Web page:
While guitarist Jacob Young
has been on the Norwegian circuit for ten years, releasing three albums under his own name as well as a beautiful duet record with singer Karin Krog, Evening Falls
is his first to receive widespread exposure. And that's a good thing as Young, in those ten years, has developed, much like piano counterpart Tord Gustavsen, into a singular artist who manages to blend a more ethnic Scandinavian approach with a clear respect for the American tradition. But whereas Gustavsen's sound owes much to New Orleans and the gospel tradition, Young comes from the more subdued and restrained approach of Jim Hall, with whom which he studied at New York's New School for Jazz and Contemporary Music.
Young manages to blend an understanding of playing changes with an almost naive folk song-like simplicity. "Blue," which opens the album, is based around a simple chorus that sounds how Pat Metheny might have, had he grown up in Norway instead of the American Midwest. Young's choice of acoustic guitar for this and nearly half the programme of nine originals, lends to the ethnic leaning of the record, although his harmonic choices are often blended with more advanced harmonic ideas. And his solos, whether on acoustic or electric, are clearly informed by ideas he developed in study with artists including John Abercrombie, Richie Beirach and Kenny Werner. His playing is defined by a strong lyricism and understanding of the importance of space, two characteristics that are common denominators with all his educators. But by melding these qualities with a certain Norwegian roots element, he has created a sound that, again like Gustavsen, sounds refreshingly new while, at the same time, oddly familiar. Evening Falls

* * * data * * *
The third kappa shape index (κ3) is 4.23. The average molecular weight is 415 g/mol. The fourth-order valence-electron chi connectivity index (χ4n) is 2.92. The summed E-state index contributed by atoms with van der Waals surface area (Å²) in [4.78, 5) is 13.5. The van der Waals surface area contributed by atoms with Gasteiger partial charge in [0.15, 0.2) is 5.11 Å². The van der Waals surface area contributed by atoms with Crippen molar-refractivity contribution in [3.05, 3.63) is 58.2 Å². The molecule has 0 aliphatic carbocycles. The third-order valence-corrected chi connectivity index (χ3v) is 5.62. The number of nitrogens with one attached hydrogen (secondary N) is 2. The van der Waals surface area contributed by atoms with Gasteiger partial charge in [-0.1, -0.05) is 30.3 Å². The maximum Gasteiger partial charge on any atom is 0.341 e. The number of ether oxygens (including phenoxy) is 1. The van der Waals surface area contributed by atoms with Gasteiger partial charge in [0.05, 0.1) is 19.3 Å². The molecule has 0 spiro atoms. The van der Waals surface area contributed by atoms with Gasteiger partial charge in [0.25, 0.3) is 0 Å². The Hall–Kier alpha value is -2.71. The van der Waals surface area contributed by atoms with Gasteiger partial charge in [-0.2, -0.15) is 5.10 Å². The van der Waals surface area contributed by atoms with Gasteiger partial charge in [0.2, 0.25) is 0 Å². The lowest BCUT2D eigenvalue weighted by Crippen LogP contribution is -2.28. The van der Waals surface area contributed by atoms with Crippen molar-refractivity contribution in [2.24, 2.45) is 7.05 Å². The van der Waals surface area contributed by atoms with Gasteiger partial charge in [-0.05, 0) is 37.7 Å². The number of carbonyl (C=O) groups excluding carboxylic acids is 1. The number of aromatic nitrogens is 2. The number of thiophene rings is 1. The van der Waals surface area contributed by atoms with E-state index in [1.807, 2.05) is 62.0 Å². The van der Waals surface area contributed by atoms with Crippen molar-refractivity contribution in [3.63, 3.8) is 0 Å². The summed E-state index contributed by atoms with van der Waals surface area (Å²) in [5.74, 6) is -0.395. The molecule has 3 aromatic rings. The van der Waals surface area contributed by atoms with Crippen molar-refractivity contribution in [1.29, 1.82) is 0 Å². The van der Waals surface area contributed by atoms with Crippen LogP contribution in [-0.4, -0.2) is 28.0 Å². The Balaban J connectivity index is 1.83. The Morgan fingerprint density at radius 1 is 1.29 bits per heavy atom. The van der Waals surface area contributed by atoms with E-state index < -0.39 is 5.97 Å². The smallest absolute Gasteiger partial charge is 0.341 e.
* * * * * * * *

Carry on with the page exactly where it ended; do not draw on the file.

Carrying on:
is also notable as the first ECM recording featuring drummer Jon Christensen since the '99 sessions that resulted in Bobo Stenson's Serenity
. While Young's approach is less free, motivating Christensen to work more within a defined yet still elastic rhythmic framework, his playing is as subtle as ever. His playing on the rubato tone poem "Minor Peace" is filled with implication, but never resolves into the obvious.
The other members of Young's quintet, which has been together for two years, are bass clarinetist Vidar Johansen, trumpeter Mathias Eick, whose melancholy melodicism harkens to Kenny Wheeler while displaying a charming simplicity, and bassist Mats Eilertsen, known to ECM fans as the bassist for saxophonist Iain Ballamy's Anglo-Norwegian free group, Food. Johansen shines, even as his style places him more in a support role, through the intuitive counterpoint he provides to both Young's and Eick's more overt explorations. Eilertsen proves himself to be a strong player with a tender side that he examines on the subtle tango rhythm of "Sky."
Like Gustavsen's Changing Places
, Evening Falls
heralds the international arrival of an artist who, with a number of years behind him, has already developed a mature and personal approach. As a player, composer and bandleader he will clearly be someone to watch.
Personnel: Jacob Young: guitars; Mathias Eick: trumpet; Vidar Johansen: bass clarinet, tenor
saxophone (6); Mats Eilertsen: double-bass; Jon Christensen: drums.